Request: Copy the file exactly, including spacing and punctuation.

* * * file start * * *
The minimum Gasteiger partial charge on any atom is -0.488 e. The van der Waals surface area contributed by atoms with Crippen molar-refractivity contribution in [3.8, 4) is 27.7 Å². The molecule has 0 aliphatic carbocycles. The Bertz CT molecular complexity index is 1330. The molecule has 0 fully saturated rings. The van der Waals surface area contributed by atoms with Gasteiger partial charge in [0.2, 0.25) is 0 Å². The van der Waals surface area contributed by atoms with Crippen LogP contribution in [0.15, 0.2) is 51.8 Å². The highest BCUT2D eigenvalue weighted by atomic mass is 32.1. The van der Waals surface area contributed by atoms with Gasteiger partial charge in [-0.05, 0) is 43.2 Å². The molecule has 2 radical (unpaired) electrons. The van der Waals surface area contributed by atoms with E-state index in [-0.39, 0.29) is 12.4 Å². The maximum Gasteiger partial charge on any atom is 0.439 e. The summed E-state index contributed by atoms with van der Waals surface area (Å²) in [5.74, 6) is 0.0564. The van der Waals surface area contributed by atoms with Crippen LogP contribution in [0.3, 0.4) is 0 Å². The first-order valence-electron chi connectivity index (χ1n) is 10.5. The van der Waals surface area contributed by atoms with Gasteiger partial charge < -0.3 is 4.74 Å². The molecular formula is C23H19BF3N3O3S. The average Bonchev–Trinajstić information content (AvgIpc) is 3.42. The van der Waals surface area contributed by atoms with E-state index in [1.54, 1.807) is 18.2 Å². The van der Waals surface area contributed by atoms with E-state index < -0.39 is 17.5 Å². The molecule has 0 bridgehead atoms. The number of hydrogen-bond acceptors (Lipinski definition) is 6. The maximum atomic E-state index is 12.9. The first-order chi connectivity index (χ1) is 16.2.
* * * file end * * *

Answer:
The minimum Gasteiger partial charge on any atom is -0.488 e. The van der Waals surface area contributed by atoms with Crippen molar-refractivity contribution in [3.8, 4) is 27.7 Å². The molecule has 0 aliphatic carbocycles. The Bertz CT molecular complexity index is 1330. The molecule has 0 fully saturated rings. The van der Waals surface area contributed by atoms with Gasteiger partial charge in [0.2, 0.25) is 0 Å². The van der Waals surface area contributed by atoms with Crippen LogP contribution in [0.15, 0.2) is 51.8 Å². The highest BCUT2D eigenvalue weighted by atomic mass is 32.1. The van der Waals surface area contributed by atoms with Gasteiger partial charge in [-0.05, 0) is 43.2 Å². The molecule has 2 radical (unpaired) electrons. The van der Waals surface area contributed by atoms with E-state index in [-0.39, 0.29) is 12.4 Å². The maximum Gasteiger partial charge on any atom is 0.439 e. The summed E-state index contributed by atoms with van der Waals surface area (Å²) in [5.74, 6) is 0.0564. The van der Waals surface area contributed by atoms with Crippen LogP contribution in [0.3, 0.4) is 0 Å². The first-order valence-electron chi connectivity index (χ1n) is 10.5. The van der Waals surface area contributed by atoms with Gasteiger partial charge < -0.3 is 4.74 Å². The molecular formula is C23H19BF3N3O3S. The average Bonchev–Trinajstić information content (AvgIpc) is 3.42. The van der Waals surface area contributed by atoms with E-state index in [1.54, 1.807) is 18.2 Å². The van der Waals surface area contributed by atoms with E-state index < -0.39 is 17.5 Å². The molecule has 0 bridgehead atoms. The number of hydrogen-bond acceptors (Lipinski definition) is 6. The maximum atomic E-state index is 12.9. The first-order chi connectivity index (χ1) is 16.2.